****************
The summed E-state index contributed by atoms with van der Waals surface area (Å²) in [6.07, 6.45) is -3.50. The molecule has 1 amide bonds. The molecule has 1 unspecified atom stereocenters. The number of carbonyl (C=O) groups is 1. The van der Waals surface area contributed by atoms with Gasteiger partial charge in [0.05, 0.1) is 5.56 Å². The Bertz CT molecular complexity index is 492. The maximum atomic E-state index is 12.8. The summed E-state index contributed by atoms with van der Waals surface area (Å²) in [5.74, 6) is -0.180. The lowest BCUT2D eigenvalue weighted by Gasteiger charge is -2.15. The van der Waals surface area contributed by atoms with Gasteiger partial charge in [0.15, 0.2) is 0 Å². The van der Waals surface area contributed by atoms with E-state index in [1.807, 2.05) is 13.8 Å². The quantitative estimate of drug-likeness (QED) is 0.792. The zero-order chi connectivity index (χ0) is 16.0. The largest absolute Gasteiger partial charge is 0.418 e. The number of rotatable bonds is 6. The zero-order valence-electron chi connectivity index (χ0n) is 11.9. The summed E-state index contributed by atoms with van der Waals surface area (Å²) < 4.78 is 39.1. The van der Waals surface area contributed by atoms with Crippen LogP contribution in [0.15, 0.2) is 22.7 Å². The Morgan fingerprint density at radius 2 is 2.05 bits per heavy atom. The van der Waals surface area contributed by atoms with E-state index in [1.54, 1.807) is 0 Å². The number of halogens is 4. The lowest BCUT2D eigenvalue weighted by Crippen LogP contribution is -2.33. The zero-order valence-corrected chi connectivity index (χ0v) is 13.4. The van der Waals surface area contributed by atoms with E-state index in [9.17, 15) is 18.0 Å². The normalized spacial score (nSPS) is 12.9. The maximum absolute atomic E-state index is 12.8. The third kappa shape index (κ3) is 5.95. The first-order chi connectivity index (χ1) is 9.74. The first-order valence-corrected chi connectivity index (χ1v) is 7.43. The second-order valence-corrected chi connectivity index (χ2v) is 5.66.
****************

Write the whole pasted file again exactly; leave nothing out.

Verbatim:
The summed E-state index contributed by atoms with van der Waals surface area (Å²) in [6.07, 6.45) is -3.50. The molecule has 1 amide bonds. The molecule has 1 unspecified atom stereocenters. The number of carbonyl (C=O) groups is 1. The van der Waals surface area contributed by atoms with Gasteiger partial charge in [0.05, 0.1) is 5.56 Å². The Bertz CT molecular complexity index is 492. The maximum atomic E-state index is 12.8. The summed E-state index contributed by atoms with van der Waals surface area (Å²) in [5.74, 6) is -0.180. The lowest BCUT2D eigenvalue weighted by Gasteiger charge is -2.15. The van der Waals surface area contributed by atoms with Gasteiger partial charge in [0.15, 0.2) is 0 Å². The van der Waals surface area contributed by atoms with E-state index in [1.807, 2.05) is 13.8 Å². The quantitative estimate of drug-likeness (QED) is 0.792. The zero-order chi connectivity index (χ0) is 16.0. The largest absolute Gasteiger partial charge is 0.418 e. The number of rotatable bonds is 6. The zero-order valence-electron chi connectivity index (χ0n) is 11.9. The summed E-state index contributed by atoms with van der Waals surface area (Å²) < 4.78 is 39.1. The van der Waals surface area contributed by atoms with Crippen LogP contribution in [0.15, 0.2) is 22.7 Å². The Morgan fingerprint density at radius 2 is 2.05 bits per heavy atom. The van der Waals surface area contributed by atoms with E-state index in [1.54, 1.807) is 0 Å². The number of halogens is 4. The lowest BCUT2D eigenvalue weighted by Crippen LogP contribution is -2.33. The zero-order valence-corrected chi connectivity index (χ0v) is 13.4. The van der Waals surface area contributed by atoms with E-state index in [9.17, 15) is 18.0 Å². The normalized spacial score (nSPS) is 12.9. The maximum absolute atomic E-state index is 12.8. The third kappa shape index (κ3) is 5.95. The first-order chi connectivity index (χ1) is 9.74. The first-order valence-corrected chi connectivity index (χ1v) is 7.43. The second-order valence-corrected chi connectivity index (χ2v) is 5.66.